My take: Is Mission Control an improvement over Exposé? If you used Spaces in a previous version of OS X, you might like the fact that virtual desktops are now more thoroughly integrated with Exposé. But mixing full-screen apps and spaces is a bit weird for my tastes—especially when those desktops are stuck with those generic labels (Desktop 1, Desktop 2, etc.). I think Apple may be overloading Mission Control by having it manage all of these disparate features. But at least you can take solace in the fact that you can either ignore or in some cases reverse the features you don’t like.
Looking at Launchpad, it’s as if Apple picked up an iPhone and poured its Springboard interface directly into the nearest Mac: The same app icon layout, folders, and multiple home screens that you get on your iOS device are now on your desktop.
You access Launchpad either by its icon (a brushed metal spaceship) in the Dock or Applications folder; via a three- or four-finger pinch gesture (depending on your setting in System Preferences -> Trackpad -> More Gestures); or hot corner (configured in the Hot Corners sheet that you can access from the Desktop & Screen Saver or Mission Control preference pane). (Fortunately, there’s no Launchpad icon in Launchpad itself; that would be weird.)
When triggered, Launchpad zooms in over your current desktop, which fades into the background; it’s much like Dashboard, pre-Lion. You see icons for all of your applications neatly arrayed in a grid. To launch one of them, you just click on it.
Launchpad contains all of the programs in your Applications folder (and subfolders in it). And I do mean all of your apps, down to the lowliest installer. The apps that come with OS X itself appear on the first screen, third-party apps on screens after that. New programs downloaded from the Mac App Store go directly into Launchpad, as do those you drag into the Applications folder. If you have a lot of apps, you’re going to have a lot of Launchpad screens. You can switch between them with a two-finger sideways swipe, by pressing the left and right arrow keys on the keyboard, or by clicking the little dots that represent your Home screens.
You can make things more manageable by rearranging and organizing all those icons. To move apps, you click-and-drag them; you don’t need to click-and-hold until they jiggle before you move them (though you can if you want).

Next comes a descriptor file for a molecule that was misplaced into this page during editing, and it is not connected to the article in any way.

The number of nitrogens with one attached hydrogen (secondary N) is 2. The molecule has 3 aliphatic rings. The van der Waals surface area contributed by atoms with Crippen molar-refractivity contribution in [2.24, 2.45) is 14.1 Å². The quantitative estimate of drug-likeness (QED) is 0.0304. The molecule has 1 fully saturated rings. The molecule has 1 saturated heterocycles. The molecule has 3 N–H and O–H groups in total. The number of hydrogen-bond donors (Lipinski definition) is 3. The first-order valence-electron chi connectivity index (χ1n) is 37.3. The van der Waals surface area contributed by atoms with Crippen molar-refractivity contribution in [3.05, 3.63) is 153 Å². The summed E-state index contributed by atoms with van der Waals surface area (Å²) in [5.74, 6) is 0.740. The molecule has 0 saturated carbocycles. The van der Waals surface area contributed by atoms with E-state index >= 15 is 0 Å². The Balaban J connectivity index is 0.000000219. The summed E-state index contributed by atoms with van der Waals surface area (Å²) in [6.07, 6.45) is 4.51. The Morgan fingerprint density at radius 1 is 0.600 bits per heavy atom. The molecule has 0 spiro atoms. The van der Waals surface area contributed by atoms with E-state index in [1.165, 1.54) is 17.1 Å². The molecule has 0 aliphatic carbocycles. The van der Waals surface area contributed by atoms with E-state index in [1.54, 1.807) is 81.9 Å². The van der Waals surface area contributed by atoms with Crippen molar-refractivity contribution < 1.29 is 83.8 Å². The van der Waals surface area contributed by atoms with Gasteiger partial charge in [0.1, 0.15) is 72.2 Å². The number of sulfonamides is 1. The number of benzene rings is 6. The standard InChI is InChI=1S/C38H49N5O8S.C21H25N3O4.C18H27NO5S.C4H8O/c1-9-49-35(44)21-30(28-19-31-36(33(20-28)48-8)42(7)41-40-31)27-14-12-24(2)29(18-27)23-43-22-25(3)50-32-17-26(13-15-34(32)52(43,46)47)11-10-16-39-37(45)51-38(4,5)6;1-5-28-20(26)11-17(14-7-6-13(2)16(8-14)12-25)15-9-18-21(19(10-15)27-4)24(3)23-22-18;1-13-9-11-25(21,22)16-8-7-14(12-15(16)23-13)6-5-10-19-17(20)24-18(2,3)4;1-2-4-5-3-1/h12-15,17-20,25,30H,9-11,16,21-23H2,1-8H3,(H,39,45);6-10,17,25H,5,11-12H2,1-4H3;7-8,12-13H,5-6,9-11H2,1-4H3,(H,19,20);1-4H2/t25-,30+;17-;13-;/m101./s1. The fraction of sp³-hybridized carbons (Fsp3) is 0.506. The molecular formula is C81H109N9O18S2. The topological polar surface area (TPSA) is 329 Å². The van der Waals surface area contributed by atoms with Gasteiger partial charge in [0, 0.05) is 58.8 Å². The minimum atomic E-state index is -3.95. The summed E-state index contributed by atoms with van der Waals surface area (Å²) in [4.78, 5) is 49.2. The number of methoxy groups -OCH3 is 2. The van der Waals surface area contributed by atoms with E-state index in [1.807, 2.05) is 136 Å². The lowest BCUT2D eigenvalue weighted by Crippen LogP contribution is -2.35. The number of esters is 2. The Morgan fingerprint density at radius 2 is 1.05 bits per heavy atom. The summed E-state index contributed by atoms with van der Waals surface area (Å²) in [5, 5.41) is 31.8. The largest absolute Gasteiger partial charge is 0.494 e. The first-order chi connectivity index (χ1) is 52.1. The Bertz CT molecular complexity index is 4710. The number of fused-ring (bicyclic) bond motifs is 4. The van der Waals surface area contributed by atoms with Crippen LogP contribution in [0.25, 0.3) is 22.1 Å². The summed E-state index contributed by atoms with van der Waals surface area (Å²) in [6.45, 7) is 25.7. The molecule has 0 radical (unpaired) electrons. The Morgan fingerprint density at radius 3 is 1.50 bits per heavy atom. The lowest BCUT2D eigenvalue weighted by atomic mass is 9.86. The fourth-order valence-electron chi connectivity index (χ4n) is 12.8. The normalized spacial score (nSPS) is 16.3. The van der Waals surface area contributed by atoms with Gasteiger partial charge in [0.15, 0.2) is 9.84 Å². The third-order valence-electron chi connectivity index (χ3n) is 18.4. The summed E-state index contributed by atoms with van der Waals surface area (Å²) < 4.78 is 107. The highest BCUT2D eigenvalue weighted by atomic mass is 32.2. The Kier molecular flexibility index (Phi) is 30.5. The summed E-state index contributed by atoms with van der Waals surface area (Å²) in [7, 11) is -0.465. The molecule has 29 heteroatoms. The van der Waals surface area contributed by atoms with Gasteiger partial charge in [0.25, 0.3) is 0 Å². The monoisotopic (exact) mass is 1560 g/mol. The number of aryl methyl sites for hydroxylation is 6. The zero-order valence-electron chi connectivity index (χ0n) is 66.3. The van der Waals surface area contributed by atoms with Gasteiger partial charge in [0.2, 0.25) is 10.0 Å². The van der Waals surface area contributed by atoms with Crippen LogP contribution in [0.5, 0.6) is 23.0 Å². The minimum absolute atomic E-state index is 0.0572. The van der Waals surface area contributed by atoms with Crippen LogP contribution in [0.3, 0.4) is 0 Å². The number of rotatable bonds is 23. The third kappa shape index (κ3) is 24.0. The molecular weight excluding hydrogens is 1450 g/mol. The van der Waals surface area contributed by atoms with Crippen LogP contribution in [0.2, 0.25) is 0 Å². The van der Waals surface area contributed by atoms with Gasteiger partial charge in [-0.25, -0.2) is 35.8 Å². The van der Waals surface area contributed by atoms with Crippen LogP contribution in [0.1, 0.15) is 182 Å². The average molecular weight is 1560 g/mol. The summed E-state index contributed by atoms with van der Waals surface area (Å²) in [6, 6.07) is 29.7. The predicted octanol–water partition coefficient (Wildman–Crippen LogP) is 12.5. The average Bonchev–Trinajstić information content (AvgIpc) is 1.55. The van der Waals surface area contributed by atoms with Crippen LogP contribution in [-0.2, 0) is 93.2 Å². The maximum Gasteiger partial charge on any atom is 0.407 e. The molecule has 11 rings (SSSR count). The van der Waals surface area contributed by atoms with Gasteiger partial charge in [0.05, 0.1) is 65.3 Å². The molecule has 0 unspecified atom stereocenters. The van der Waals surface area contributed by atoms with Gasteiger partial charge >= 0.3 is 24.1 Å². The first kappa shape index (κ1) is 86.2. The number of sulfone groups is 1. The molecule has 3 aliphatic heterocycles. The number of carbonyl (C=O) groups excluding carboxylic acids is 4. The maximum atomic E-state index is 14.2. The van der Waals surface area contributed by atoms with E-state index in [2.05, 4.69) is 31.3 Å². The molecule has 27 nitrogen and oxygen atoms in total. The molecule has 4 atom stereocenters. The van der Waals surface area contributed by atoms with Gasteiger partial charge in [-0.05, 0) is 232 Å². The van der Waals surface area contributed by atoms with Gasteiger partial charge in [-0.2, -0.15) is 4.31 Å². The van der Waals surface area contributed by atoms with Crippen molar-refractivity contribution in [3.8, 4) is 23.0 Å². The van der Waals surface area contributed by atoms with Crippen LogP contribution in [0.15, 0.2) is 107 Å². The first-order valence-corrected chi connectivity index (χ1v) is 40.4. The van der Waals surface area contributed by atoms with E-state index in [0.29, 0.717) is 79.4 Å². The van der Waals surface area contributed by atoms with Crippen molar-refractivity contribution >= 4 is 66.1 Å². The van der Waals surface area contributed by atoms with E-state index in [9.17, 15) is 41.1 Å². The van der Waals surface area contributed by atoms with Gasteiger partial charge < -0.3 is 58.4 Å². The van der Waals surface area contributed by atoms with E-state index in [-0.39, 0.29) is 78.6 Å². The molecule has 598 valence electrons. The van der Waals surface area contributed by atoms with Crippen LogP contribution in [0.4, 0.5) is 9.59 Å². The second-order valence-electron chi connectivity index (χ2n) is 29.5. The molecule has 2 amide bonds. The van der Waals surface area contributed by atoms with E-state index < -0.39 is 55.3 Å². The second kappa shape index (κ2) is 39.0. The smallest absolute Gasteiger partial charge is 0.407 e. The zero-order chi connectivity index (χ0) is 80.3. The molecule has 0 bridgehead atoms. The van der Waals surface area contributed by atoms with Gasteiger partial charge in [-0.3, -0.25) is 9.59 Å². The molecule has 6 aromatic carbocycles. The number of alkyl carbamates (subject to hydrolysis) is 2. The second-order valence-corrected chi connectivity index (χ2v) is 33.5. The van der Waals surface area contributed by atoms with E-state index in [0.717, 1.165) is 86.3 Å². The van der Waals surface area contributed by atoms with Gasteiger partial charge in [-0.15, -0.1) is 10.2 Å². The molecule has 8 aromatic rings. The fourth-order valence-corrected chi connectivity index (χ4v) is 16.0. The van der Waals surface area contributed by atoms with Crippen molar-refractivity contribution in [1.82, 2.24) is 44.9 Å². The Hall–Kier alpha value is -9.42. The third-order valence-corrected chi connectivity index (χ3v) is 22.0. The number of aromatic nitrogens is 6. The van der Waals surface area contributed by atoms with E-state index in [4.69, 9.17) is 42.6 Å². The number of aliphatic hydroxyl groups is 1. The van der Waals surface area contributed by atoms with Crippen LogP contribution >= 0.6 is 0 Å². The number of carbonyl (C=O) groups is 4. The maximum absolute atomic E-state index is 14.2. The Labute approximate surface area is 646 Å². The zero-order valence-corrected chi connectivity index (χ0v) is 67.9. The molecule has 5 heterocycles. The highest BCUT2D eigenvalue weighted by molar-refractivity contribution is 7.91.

As in iOS, you can also move apps into folders. Creating the latter requires the same simple process: You drag-and-drop one icon onto another; OS X then creates a folder containing them both. It automatically names the folder based on the contents, but you can edit those names. Folders can be rearranged just like app icons, but you can’t drop one folder inside another. Unlike iOS 5, Lion won’t let you have a folder with just one app in it; as soon as there’s just one app left, the folder will disappear and the app will return to the main Launchpad screen. While OS X automatically creates a Utilities folder in Launchpad, containing the apps in /Applications/Utilities, other folders you create in Launchpad won’t appear in /Applications.
And, unfortunately, there’s no way to arrange apps other than by dragging where you want them; you can’t, for example, opt to have them sorted by name. You also can’t relegate Launchpad to a secondary display; it only appears on your primary monitor.
If you want to delete an app, you do have to do the click-and-hold dance, and then tap the X that appears in the top left corner. You’ll be asked to confirm that you really want to delete it. Bear in mind that you can’t delete any of Apple’s own apps. Also, if you delete an app from Launchpad, it disappears from the Applications folder too—and I mean it’s gone: it doesn’t even show up in the Trash. You can always download anything you’ve purchased from the Mac App Store again; in many cases, those reinstalled apps will retain your data.
My take: In the end, the simplicty of Launchpad icon grid and straightforward app management may appeal most to iOS converts and newer Mac users, but I doubt that most veteran OS X users will find it very helpful. Fortunately for them, it’s easy enough to simply not use Launchpad—for now, at least.
Product mentioned in this article
OS X Lion (10.7)
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At $30 for all of your Macs, the only reason not to upgrade to Lion is because you rely on old PowerPC-based apps that won’t run on it. Otherwise, it’s a great price for a major upgrade.Get It for $30.00